My life is being shaped by The Steve Harvey Morning Show and Ed Gordon; Ta-nehesi Coates Between the World and Me and Marvel’s The Black Panther series; Drew G. Hart’s Trouble I’ve Seen: Changing The Way The Church Views Racism; the work of James Baldwin; Beyone’s Lemonade, the TV shows Black-ish, Luke Cage, Atlanta and Speechless, the movies Dope, Dear White People and Selma and the (social media) voices of…

Rev. Denise Anderson, Rev. Margaret Aymer Oget, Charles Blow, Austin Channing, Rev. Bruce Reyes-Chow, Laura M. Cheitetz,  Carl Dukes, Ava DuVernay, Tre Easton, Omayra Gonzalez-Mendez, The Rev. Broderick Greer, Melissa Harris-Perry, Rev. J. Herbert Nelson, Rev. Mihee Kim-Kort, Rep. John Lewis, Rev. Jerrod Lowry, Deray McKesson, Rev. Otis Moss III, Brittany Packett, Hiram Perez-Cordero, Rev. Paul Roberts, Efram Smith, Jessica Vazquez Torres, Rev. Derrick Weston (and many, many more)

These incredible, creative people of God are encouraging me to question and smash the stereotypes.

My hope and prayer is that I can continue to be shaped by their voices; amplify their voices through the platforms that I have; and join mine with theirs to proclaim that their lives (and the lives of all people of color) matter too. 

Without their lives, without their fight for the freedom and right to live without fear of racism and intolerance, the rest of us are never truly free. We’re just bound up in the stereotypes and privilege that we as whites have created and pushed for centuries.

And so my journey of “waking up white” and continuing to find myself in the story of race moves onward…

Post-Sabbatical Reading Reflection: The Divine Magician by Peter Rollins & What Does the Church Do with His Message?

Unknown-1I desperately wanted to “love” this book or even like it a whole lot. The concept grabbed me right away when I read it on Amazon.com a few months ago:

In this mind-bending exploration of traditional Christianity, firebrand Peter Rollins turns the tables on conventional wisdom, offering a fresh perspective focused on a life filled with love.

Peter Rollins knows one magic trick—now, make sure you watch closely. It has three parts: the Pledge, the Turn, and the Prestige. In Divine Magician, each part comes into play as he explores a radical view of interacting with the world in love.

Rollins argues that the Christian event, reenacted in the Eucharist, is indeed a type of magic trick, one that is echoed in the great vanishing acts performed by magicians throughout the ages. In this trick, a divine object is presented to us (the Pledge), disappears (the Turn), and then returns (the Prestige). But just as the returned object in a classic vanishing act is not really the same object—but another that looks the same—so this book argues that the return of God is not simply the return of what was initially presented, but rather a radical way of interacting with the world. In an effort to unearth the power of Christianity, Rollins uses this framework to explain the mystery of faith that has been lost on the church. In the same vein as Rob Bell’s bestseller Love Wins, this book pushes the boundaries of theology, presenting a stirring vision at the forefront of re-imagined modern Christianity.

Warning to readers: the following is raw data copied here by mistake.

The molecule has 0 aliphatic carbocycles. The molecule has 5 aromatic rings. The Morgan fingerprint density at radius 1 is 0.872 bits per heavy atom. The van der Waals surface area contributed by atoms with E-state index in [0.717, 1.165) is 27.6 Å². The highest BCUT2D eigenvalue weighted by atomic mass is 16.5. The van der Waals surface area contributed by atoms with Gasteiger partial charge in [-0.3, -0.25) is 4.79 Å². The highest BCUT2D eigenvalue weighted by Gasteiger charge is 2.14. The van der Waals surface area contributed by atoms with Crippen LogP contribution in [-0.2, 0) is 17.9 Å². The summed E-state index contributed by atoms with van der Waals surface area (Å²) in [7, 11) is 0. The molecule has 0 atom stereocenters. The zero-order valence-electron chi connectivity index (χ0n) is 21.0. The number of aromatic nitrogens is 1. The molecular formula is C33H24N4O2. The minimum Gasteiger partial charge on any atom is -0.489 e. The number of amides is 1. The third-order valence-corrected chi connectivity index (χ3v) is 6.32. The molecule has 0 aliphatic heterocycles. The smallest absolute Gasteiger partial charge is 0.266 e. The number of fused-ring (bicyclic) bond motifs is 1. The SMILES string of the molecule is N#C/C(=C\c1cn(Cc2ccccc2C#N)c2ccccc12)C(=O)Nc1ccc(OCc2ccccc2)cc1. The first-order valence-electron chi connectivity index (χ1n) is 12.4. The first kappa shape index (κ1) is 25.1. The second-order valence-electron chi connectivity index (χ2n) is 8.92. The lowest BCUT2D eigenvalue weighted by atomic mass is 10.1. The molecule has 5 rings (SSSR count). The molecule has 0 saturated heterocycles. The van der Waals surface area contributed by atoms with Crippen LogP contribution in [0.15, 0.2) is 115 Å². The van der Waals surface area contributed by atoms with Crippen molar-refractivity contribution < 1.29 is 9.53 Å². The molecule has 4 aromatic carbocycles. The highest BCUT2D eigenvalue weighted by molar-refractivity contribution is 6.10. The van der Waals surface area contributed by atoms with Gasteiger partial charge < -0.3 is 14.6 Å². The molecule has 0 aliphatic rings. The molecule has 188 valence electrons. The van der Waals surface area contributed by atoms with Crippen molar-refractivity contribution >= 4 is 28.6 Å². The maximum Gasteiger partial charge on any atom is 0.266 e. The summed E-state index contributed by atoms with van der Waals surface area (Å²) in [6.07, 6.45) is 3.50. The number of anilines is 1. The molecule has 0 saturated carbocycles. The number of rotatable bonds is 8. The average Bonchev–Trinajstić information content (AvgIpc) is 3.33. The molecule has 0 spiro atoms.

But reading Rollin’s latest work was painstakingly hard to get my head around at times. Maybe it’s why it took me more than a week after my Sabbatical ended (during Holy Week at beginning of April) to finish reading and two more weeks to write this post.

This is not to say that the book is poorly written or horrible theology.  I just struggled (and still struggle) with the practical implications of his message for myself as a Jesus follower and for the Church Universal which is called to be the body of Christ in the world.

I suppose it bugs me because Rollins completely flips the whole centuries-accepted notion of discipleship, servant hood, and being a part of a faith community upside down. More accurately, he doesn’t simply turn over the empty magician’s hat. He blows the sucker to smithereens!

And that’s what’s so unnerving and uncomfortable about the book: like a swirling, mesmerizing magic show, there’s no satisfying conclusion or answer at the end. You are left stunned and bewildered; unsure of what happened and the seemingly impossible was achieved with the wave of a hand.

If I’m understanding Rollins correctly, he essentially implies that we as Christians and members of the Church are not living–as we have tricked ourselves into believing–the Jesus way that is meant to be separate from the ideologies of institutions.

Instead, says Rollins, we are living smack dab in the midst of ideology that keeps us from actually following Christ.  In other words, the Church’s mere presence and close ties with society and culture is not what Jesus intended when he sent out the apostles to serve the poor, oppressed and broken.

Jesus actually called/calls us to model a different way of living based on his teachings and actions (which, of course, ultimately led him to a cruel death on the cross). But from the early days of Constantine to now, we’ve turned Christianity into a commercialized endeavor and the Church into a vast enterprise or, dare I say, Empire that is concerned more about attracting members and having a building that offers comfort and luxury for joining than living a nomadic life of poverty that is constantly moving down the road helping others.

(This, again, is my summation of what Rollins demonstrates more intelligently and somewhat esoterically in the book. And I will be the first to admit that I don’t fully grasp every statement he makes concerning pyrotheology).